South Korea's recurring problem in seeking to develop civil aircraft is that, in contrast to countries such as China and Brazil, its domestic market is small. Hanyang University estimates that tens, rather than hundreds, of KABJs could be sold domestically. South Korean conglomerates could be expected to buy it, in the usual manner of coordinated South Korean economic development, and the aircraft would be useful to the government for surveillance and as a ministerial transport.
Sales and commercial success are not the key aim, anyway. The program would succeed by enlisting government funds for the process of gaining FAA recognition and for investing in test facilities that could be used for later programs.
An alternative for a Part 25 certification effort would have been a 19-seat turboprop transport, but South Korean researchers see a limited market for such an aircraft. Importantly, they stress the technological and developmental overlaps between business jets and fighters, notably in aerodynamics, structure and systems integration. The KABJ could therefore help support development of the proposed KF-X stealth fighter—or compete with it, if the country undertakes both projects at the same time, stretching its supply of engineers.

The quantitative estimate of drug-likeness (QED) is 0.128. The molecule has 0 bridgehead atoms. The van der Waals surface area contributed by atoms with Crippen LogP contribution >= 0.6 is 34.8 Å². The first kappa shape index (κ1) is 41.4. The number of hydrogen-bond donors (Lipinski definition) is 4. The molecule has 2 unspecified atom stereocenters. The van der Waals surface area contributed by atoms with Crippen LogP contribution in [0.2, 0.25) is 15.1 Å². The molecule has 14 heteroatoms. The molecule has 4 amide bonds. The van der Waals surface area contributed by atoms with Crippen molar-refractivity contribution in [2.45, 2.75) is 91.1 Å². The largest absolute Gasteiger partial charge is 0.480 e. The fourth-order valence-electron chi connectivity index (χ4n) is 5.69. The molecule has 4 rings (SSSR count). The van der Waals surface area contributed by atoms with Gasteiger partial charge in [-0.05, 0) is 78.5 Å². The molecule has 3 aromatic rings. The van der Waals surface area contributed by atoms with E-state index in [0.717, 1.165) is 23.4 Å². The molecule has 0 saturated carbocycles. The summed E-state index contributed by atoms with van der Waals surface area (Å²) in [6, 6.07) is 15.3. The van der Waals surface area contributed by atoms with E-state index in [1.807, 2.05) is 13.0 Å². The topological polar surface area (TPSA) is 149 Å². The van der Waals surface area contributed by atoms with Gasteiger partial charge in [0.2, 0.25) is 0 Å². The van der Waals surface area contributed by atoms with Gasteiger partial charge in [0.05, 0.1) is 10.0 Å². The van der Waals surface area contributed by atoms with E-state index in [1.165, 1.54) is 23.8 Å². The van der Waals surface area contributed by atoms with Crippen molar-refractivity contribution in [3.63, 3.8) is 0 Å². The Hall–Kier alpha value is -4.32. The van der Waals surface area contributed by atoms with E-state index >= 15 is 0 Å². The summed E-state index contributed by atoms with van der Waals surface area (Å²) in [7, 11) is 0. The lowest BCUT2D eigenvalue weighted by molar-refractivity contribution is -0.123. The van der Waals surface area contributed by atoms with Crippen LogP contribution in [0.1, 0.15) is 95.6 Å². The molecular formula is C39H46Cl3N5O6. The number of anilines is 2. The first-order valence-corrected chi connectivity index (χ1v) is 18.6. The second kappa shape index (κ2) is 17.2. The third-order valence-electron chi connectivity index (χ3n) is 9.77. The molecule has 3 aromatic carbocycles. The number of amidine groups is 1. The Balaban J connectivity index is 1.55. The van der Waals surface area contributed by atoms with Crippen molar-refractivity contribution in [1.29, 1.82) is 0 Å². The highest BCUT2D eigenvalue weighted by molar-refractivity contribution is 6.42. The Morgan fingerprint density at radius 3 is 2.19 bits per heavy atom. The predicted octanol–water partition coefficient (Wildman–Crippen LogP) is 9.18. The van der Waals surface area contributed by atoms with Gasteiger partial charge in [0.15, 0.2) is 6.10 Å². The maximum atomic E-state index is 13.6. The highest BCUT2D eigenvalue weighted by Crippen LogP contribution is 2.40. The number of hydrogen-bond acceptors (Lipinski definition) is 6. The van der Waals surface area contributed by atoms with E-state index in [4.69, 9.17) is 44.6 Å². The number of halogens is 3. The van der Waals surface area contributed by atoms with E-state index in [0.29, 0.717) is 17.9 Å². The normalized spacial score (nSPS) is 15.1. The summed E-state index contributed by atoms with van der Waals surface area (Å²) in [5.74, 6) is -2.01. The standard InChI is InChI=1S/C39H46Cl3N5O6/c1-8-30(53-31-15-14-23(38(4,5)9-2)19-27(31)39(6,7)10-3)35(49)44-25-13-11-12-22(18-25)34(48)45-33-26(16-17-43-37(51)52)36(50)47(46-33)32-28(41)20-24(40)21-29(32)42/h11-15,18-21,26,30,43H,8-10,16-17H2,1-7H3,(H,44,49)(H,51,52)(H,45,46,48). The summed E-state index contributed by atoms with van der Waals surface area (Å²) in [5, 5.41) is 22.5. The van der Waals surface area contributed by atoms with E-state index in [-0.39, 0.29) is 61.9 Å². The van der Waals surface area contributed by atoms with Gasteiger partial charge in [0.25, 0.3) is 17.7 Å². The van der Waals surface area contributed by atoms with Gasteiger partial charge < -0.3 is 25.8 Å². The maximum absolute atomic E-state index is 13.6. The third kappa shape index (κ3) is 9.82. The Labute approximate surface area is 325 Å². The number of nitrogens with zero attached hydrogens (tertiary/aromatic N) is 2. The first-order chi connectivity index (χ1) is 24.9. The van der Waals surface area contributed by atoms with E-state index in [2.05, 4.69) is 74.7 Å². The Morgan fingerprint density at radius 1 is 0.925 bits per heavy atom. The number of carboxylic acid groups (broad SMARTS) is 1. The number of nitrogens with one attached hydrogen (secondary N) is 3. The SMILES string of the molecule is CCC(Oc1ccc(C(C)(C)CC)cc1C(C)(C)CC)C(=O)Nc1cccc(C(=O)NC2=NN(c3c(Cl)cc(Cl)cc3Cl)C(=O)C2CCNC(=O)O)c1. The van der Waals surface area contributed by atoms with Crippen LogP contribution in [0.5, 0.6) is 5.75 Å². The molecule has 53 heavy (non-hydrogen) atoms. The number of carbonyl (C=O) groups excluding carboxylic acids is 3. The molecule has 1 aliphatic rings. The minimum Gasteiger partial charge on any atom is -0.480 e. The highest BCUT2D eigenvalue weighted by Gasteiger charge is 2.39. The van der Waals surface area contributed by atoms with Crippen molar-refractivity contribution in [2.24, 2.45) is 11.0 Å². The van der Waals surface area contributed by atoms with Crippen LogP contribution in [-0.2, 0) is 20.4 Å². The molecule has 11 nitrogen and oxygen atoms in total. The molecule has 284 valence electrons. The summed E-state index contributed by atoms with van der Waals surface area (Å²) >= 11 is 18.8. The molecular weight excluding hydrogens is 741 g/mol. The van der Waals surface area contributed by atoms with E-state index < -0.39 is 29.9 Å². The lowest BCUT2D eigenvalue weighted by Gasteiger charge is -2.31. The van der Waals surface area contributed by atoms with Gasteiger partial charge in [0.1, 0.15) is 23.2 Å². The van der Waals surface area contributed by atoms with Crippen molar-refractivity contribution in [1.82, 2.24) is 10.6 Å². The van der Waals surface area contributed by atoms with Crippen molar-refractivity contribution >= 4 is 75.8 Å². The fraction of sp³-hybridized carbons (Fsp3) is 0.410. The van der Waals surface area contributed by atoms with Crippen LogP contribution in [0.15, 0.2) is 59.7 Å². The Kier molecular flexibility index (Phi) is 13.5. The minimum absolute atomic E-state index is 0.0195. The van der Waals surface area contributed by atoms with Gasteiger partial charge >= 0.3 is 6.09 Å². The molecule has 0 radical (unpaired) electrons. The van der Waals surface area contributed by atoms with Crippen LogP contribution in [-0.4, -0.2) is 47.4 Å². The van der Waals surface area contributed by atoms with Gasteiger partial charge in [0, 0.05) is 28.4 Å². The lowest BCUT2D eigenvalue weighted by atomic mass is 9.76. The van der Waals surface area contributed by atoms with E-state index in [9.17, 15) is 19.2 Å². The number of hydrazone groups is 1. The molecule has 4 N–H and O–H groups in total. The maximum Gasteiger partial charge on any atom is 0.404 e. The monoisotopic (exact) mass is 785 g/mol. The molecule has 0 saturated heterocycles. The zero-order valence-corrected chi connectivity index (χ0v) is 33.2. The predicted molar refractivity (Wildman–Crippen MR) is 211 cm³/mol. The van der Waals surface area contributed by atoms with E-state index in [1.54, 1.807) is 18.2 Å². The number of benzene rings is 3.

The business jet would also serve as a suitably sized host for a proposed South Korean turbofan, which would necessarily be small as the country's first attempt at a civil jet engine. At first, a foreign engine would be needed for the aircraft, however.
KABJ Concept Specifications
|Max. takeoff weight||9 metric tons||(20,000 lb.)|
|Crew + passengers||2 + 8|
|Range||4,100 km||(2,200 nm)|
|Max. true air speed||850 kph||(460 kt.)|
|Wingspan||17.5 meters||(57.4 ft.)|
|Length||16.8 meters||(55.1 ft.)|
|Height||5.6 meters||(18.4 ft.)|
|Leading edge sweep||25 deg.|
|Source: Hanyang University|